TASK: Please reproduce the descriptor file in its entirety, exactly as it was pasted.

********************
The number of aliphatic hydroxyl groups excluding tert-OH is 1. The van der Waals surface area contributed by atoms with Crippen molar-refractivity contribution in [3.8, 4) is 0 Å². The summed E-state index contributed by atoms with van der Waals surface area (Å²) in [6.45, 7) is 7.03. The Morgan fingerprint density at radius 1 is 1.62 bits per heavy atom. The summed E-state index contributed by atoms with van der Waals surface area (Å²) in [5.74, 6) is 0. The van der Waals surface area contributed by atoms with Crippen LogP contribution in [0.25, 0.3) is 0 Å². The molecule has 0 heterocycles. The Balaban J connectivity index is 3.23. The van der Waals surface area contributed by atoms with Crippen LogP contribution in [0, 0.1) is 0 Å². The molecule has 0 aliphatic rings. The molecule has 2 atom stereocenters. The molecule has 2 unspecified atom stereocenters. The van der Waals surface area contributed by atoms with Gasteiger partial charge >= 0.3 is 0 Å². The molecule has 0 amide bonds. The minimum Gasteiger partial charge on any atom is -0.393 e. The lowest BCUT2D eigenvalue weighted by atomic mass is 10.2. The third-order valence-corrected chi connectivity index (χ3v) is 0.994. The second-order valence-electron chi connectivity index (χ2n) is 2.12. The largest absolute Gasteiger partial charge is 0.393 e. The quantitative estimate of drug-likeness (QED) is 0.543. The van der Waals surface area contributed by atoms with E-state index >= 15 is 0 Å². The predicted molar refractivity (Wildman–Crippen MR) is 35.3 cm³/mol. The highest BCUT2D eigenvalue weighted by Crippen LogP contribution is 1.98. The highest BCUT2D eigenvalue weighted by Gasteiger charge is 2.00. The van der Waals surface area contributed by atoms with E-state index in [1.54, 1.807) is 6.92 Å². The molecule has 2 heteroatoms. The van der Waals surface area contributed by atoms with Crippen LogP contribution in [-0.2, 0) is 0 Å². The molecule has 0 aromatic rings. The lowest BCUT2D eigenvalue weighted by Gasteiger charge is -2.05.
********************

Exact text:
The number of aliphatic hydroxyl groups excluding tert-OH is 1. The van der Waals surface area contributed by atoms with Crippen molar-refractivity contribution in [3.8, 4) is 0 Å². The summed E-state index contributed by atoms with van der Waals surface area (Å²) in [6.45, 7) is 7.03. The Morgan fingerprint density at radius 1 is 1.62 bits per heavy atom. The summed E-state index contributed by atoms with van der Waals surface area (Å²) in [5.74, 6) is 0. The van der Waals surface area contributed by atoms with Crippen LogP contribution in [0.25, 0.3) is 0 Å². The molecule has 0 heterocycles. The Balaban J connectivity index is 3.23. The van der Waals surface area contributed by atoms with Crippen LogP contribution in [0, 0.1) is 0 Å². The molecule has 0 aliphatic rings. The molecule has 2 atom stereocenters. The molecule has 2 unspecified atom stereocenters. The van der Waals surface area contributed by atoms with Gasteiger partial charge >= 0.3 is 0 Å². The molecule has 0 amide bonds. The minimum Gasteiger partial charge on any atom is -0.393 e. The lowest BCUT2D eigenvalue weighted by atomic mass is 10.2. The third-order valence-corrected chi connectivity index (χ3v) is 0.994. The second-order valence-electron chi connectivity index (χ2n) is 2.12. The largest absolute Gasteiger partial charge is 0.393 e. The quantitative estimate of drug-likeness (QED) is 0.543. The van der Waals surface area contributed by atoms with E-state index >= 15 is 0 Å². The predicted molar refractivity (Wildman–Crippen MR) is 35.3 cm³/mol. The highest BCUT2D eigenvalue weighted by Crippen LogP contribution is 1.98. The highest BCUT2D eigenvalue weighted by Gasteiger charge is 2.00. The van der Waals surface area contributed by atoms with E-state index in [1.54, 1.807) is 6.92 Å². The molecule has 2 heteroatoms. The van der Waals surface area contributed by atoms with Crippen LogP contribution in [-0.2, 0) is 0 Å². The molecule has 0 aromatic rings. The lowest BCUT2D eigenvalue weighted by Gasteiger charge is -2.05.